As hinted at earlier, government engagement at provincial and local levels, in both the legislative and executive functions, is less evident, but not without momentum.
As well as government, there are a range of players, including individuals and organisations that drive the system. The variety in types of organisations has grown steadily with increasing examples of initiatives to support evidence use in decision-making by research councils, universities, research consultancies, government departments at all levels, science councils, the School of Government, think tanks, and others. There are indications across these different players that producers, users and intermediaries are gradually moving closer together towards a shared goal of better evidence for better decisions.
It is undeniable that particular individuals stand out in the landscape as playing a key role in the ecosystem. However, our discussions with individuals across the system have highlighted how much many of those in the system invest in building relationships with others (individuals and organisations). The increasing connectivity within the community and between organisations is strengthening the system and increasing its resilience to shocks.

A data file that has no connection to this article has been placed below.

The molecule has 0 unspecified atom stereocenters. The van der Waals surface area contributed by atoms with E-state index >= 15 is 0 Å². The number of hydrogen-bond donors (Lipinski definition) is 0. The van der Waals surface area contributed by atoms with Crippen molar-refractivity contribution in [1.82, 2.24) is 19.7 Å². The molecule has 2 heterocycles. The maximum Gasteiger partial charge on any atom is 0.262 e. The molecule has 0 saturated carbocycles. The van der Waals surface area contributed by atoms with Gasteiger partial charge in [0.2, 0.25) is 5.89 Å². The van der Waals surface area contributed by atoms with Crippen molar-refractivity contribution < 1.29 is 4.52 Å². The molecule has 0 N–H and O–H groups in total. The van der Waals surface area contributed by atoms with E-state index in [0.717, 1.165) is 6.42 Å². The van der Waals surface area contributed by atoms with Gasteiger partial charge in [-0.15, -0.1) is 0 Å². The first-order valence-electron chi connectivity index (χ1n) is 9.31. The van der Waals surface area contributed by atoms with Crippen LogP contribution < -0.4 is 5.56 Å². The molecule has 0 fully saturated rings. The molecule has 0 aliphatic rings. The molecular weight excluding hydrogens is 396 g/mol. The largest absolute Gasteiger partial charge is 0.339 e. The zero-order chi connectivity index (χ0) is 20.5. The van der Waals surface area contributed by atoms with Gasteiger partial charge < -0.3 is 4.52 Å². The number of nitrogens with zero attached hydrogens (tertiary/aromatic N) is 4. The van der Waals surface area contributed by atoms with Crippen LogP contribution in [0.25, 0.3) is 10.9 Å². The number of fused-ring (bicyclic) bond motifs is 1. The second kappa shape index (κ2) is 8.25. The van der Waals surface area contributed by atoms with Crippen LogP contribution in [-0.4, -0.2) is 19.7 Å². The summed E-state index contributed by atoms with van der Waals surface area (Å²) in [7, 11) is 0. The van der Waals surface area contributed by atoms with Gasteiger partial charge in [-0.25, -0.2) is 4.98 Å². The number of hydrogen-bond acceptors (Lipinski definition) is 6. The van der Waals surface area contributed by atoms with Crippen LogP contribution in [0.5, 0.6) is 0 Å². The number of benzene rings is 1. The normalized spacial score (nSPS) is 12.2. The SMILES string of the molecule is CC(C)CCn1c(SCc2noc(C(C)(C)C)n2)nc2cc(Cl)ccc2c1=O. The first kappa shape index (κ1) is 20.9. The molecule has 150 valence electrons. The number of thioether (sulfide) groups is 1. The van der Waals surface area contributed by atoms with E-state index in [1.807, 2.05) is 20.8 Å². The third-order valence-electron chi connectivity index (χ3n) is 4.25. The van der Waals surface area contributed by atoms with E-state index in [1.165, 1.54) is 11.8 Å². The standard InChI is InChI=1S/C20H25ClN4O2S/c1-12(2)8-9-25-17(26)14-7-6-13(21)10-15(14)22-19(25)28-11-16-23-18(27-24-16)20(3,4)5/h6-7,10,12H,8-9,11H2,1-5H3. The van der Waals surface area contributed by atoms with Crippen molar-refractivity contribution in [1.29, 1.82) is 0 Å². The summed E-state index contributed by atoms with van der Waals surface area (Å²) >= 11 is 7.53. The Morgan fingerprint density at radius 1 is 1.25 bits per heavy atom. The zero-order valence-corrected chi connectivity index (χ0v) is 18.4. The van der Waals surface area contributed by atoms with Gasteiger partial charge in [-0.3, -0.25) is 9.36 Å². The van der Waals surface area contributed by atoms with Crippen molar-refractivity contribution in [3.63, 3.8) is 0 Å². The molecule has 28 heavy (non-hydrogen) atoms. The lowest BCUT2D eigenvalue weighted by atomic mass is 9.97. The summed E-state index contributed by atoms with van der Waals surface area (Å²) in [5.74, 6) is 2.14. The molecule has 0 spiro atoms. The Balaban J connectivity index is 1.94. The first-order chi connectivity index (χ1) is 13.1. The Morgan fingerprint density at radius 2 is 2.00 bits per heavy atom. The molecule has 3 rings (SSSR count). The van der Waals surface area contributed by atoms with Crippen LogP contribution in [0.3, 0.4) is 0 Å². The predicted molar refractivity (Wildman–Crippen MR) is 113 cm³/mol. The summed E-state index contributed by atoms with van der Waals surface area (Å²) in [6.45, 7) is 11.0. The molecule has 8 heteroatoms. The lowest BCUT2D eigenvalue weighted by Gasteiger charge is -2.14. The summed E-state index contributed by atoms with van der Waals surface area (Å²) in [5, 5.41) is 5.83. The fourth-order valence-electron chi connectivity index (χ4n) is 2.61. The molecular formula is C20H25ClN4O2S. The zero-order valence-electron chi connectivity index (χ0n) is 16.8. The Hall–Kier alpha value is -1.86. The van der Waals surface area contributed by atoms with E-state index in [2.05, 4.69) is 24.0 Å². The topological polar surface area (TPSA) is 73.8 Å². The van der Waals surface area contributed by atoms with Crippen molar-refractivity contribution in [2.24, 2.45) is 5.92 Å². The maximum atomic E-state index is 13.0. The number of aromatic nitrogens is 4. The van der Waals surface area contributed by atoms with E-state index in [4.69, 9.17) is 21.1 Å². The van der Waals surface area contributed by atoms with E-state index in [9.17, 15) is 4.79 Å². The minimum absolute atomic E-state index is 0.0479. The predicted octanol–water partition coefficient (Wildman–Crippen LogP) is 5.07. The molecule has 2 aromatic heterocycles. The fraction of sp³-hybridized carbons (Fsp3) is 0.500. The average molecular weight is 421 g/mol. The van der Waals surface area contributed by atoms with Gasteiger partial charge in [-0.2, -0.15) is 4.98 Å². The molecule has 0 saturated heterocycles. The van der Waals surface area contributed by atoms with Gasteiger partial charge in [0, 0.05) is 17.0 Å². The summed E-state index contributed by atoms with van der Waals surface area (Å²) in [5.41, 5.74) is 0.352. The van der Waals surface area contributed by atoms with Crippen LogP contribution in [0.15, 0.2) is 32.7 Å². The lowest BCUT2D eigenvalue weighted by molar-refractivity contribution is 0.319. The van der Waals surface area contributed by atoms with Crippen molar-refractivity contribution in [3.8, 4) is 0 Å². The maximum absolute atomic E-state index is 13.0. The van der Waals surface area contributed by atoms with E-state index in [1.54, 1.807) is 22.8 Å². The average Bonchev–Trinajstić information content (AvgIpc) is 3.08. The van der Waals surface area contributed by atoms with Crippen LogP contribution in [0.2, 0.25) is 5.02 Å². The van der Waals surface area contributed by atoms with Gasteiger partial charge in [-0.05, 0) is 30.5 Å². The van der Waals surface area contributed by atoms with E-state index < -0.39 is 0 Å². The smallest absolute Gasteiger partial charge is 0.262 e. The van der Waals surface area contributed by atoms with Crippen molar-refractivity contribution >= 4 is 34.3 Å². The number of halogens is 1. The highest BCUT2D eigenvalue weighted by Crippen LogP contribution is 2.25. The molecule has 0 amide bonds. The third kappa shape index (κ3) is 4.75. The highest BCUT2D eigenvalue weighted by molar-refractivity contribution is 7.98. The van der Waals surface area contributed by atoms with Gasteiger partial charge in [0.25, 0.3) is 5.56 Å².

Activities: complexity in the activity spectrum from evidence production to use
The second relates to the complexity of activities that are increasingly playing a role, from production of useful and accessible research, through to the integration of evidence into decision-making processes such as SEIAS, and everything in between. This range of activities has moved on over time, from the production of once-off pieces of relevant research, to programmes for production of relevant research, and then programmes for the systematic synthesis of relevant research, and last but not least, the use of such systematically synthesised evidence.
Sectors: complexity of sectors involved in evidence-informed decision-making
The third dimension is the complexity of sectors involved, from basic education and small business development through to housing and the environment. The complexity of the system is reflected in the number of sectors now engaged deliberatively with evidence and their interconnections and cross-linkages. Perhaps not surprising given the driving force of the NDP, the sectors increasingly reflect the national priorities in tackling poverty and inequality and include: the environmental sector, social development, health, basic education, economic development, science, technology and innovation, land reform, and higher education and training. Whilst the use of evidence across these sectors is by no means universal, the ecosystem is very definitely broader than health. This engagement with evidence-informed decision-making beyond the health sector is, to the best of our knowledge the most far-reaching of any country in Africa.
Types: complexity in evidence types